building peace one piece at a time
Kugelman Fellowships help UCI graduate students advance citizen peacebuilding worldwide
Dulcie and Larry Kugelman have a passion for peace that’s propelled their partnership with the Center for Citizen Peacebuilding since 2001. The couple is intimately involved in the School of Social Sciences; Dulcie is on the steering committee for the Women of the Dean’s Leadership Society and Larry now serves as the chair of the Board of Councilors.
For 12 years, Bruce Hemmer, Ph.D. ’09, has worked behind the scenes to prevent conflict and maintain stability in dozens of countries around the globe, traveling from Uzbekistan to Singapore and Zimbabwe to Belize, helping U.S. embassies analyze conflict dynamics, develop peacebuilding strategies, diplomacy and programs, and monitor and evaluate their effects.
As a senior conflict prevention officer in the State Department’s Bureau of Conflict and Stabilization Operations, Hemmer relies on skills he honed as a UCI graduate student in political science, researching conflict in Bosnia and Northern Ireland, with the support of two Kugelman Fellowships from UCI’s Center for Citizen Peacebuilding.
“My graduate research included field work in two countries, organizing over 80 interviews with local peacebuilding organizations and experts on sensitive topics, conducting a survey of experts, measuring various contextual variables, and finding ways to analyze it all quantitatively and qualitatively,” says Hemmer. “That level of data complexity was very germane to what I’ve done at the State Department, including training U.S. officers and local partners in other countries to conduct conflict analysis and monitoring and evaluation of peacebuilding efforts.”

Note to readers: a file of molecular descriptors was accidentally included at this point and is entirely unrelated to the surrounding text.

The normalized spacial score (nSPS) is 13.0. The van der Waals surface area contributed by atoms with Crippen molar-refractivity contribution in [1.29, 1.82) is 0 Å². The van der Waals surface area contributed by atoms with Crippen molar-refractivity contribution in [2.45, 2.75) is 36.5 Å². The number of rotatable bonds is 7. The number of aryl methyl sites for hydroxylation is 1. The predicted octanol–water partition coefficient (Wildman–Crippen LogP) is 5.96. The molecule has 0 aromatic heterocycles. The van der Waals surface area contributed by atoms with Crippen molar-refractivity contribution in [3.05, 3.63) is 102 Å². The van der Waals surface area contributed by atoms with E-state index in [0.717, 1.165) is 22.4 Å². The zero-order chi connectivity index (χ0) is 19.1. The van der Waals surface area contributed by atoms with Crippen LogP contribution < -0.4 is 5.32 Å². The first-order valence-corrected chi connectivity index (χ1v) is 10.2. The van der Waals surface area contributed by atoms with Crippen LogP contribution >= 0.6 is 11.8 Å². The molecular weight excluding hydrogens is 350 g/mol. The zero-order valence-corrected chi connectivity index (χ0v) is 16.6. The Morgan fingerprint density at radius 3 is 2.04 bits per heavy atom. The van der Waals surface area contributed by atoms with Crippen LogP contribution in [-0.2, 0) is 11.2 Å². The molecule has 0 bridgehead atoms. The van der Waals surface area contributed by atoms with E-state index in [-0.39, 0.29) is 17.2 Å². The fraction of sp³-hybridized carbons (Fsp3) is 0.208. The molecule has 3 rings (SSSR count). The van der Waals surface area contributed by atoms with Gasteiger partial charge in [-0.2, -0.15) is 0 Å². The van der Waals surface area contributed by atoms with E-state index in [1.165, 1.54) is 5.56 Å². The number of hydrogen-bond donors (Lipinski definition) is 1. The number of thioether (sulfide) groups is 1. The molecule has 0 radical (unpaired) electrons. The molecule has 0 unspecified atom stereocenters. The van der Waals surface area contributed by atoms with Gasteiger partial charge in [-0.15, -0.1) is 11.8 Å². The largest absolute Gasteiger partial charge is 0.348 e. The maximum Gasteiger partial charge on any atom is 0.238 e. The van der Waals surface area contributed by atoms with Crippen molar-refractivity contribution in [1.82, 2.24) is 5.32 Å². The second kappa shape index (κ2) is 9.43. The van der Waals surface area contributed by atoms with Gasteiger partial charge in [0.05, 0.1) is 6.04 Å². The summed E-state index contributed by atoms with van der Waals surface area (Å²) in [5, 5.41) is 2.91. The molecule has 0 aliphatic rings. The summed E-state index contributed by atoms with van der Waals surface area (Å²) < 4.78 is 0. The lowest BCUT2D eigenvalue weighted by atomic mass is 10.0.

Hemmer is among the more than 125 UCI graduate students from social sciences, social ecology, and humanities who have won Kugelman Fellowships since the program began in 2006, thanks to funding from Dulcie and Larry Kugelman. In the time since, the couple has gotten intimately involved in the School of Social Sciences; Dulcie is on the steering committee for the Women of the Dean’s Leadership Society and Larry now serves as the chair of the Board of Councilors. Their fellowships have enabled students to study conflict and peacebuilding efforts all around the globe – Indonesia, Ireland, Israel, Rwanda, Somalia, Yemen. Fellows have gone on to positions as tenure-track faculty at the University of Notre Dame, University of South Florida, University of Wyoming, and Kent State, while others, like Hemmer, were drawn to continue working directly in the field.
“The experience of going out into the field and collecting your own data and analyzing it is different than using existing data sets, and sets you up for doing that again in real life,” says Hemmer, whose dissertation compared how the political engagement peacebuilding organizations in Northern Ireland and Bosnia were affected by their varying levels of experience with democracy. “What was attractive about working for the State Department was the ability to apply what I’ve learned to problems in the real world, and affect how millions of dollars are spent every year.”